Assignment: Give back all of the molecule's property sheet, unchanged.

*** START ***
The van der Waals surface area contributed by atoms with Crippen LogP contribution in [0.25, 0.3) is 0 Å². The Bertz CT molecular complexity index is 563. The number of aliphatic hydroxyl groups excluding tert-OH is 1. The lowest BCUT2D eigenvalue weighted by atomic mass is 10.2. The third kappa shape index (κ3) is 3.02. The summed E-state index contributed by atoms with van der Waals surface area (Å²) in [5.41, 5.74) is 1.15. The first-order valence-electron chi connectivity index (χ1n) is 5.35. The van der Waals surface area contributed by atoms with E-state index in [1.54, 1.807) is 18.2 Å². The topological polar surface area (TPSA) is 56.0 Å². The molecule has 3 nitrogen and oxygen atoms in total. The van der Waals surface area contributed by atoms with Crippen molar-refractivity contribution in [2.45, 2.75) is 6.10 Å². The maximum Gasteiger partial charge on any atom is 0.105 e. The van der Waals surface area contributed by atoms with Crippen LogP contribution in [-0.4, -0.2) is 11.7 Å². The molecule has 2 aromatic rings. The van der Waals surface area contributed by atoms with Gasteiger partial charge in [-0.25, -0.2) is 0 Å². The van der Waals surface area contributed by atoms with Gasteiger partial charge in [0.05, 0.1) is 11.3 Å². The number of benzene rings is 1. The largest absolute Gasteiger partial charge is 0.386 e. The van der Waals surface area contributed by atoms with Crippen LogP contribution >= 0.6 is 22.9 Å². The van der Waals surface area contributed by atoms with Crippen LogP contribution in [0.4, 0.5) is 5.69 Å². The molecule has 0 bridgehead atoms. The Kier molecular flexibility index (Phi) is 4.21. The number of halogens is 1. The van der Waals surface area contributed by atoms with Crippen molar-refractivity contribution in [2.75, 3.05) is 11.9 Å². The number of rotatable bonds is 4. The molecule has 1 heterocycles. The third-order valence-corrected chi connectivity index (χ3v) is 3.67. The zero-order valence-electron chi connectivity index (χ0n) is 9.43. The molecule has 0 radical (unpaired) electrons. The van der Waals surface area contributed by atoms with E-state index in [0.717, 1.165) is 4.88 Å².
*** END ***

The van der Waals surface area contributed by atoms with Crippen LogP contribution in [0.25, 0.3) is 0 Å². The Bertz CT molecular complexity index is 563. The number of aliphatic hydroxyl groups excluding tert-OH is 1. The lowest BCUT2D eigenvalue weighted by atomic mass is 10.2. The third kappa shape index (κ3) is 3.02. The summed E-state index contributed by atoms with van der Waals surface area (Å²) in [5.41, 5.74) is 1.15. The first-order valence-electron chi connectivity index (χ1n) is 5.35. The van der Waals surface area contributed by atoms with E-state index in [1.54, 1.807) is 18.2 Å². The topological polar surface area (TPSA) is 56.0 Å². The molecule has 3 nitrogen and oxygen atoms in total. The van der Waals surface area contributed by atoms with Crippen molar-refractivity contribution in [2.45, 2.75) is 6.10 Å². The maximum Gasteiger partial charge on any atom is 0.105 e. The van der Waals surface area contributed by atoms with Crippen LogP contribution in [-0.4, -0.2) is 11.7 Å². The molecule has 2 aromatic rings. The van der Waals surface area contributed by atoms with Gasteiger partial charge in [-0.25, -0.2) is 0 Å². The van der Waals surface area contributed by atoms with Gasteiger partial charge in [0.05, 0.1) is 11.3 Å². The number of benzene rings is 1. The largest absolute Gasteiger partial charge is 0.386 e. The van der Waals surface area contributed by atoms with Crippen LogP contribution >= 0.6 is 22.9 Å². The van der Waals surface area contributed by atoms with Crippen LogP contribution in [0.4, 0.5) is 5.69 Å². The molecule has 0 bridgehead atoms. The Kier molecular flexibility index (Phi) is 4.21. The number of halogens is 1. The van der Waals surface area contributed by atoms with Crippen molar-refractivity contribution in [2.75, 3.05) is 11.9 Å². The number of rotatable bonds is 4. The molecule has 1 heterocycles. The third-order valence-corrected chi connectivity index (χ3v) is 3.67. The zero-order valence-electron chi connectivity index (χ0n) is 9.43. The molecule has 0 radical (unpaired) electrons. The van der Waals surface area contributed by atoms with E-state index in [0.717, 1.165) is 4.88 Å².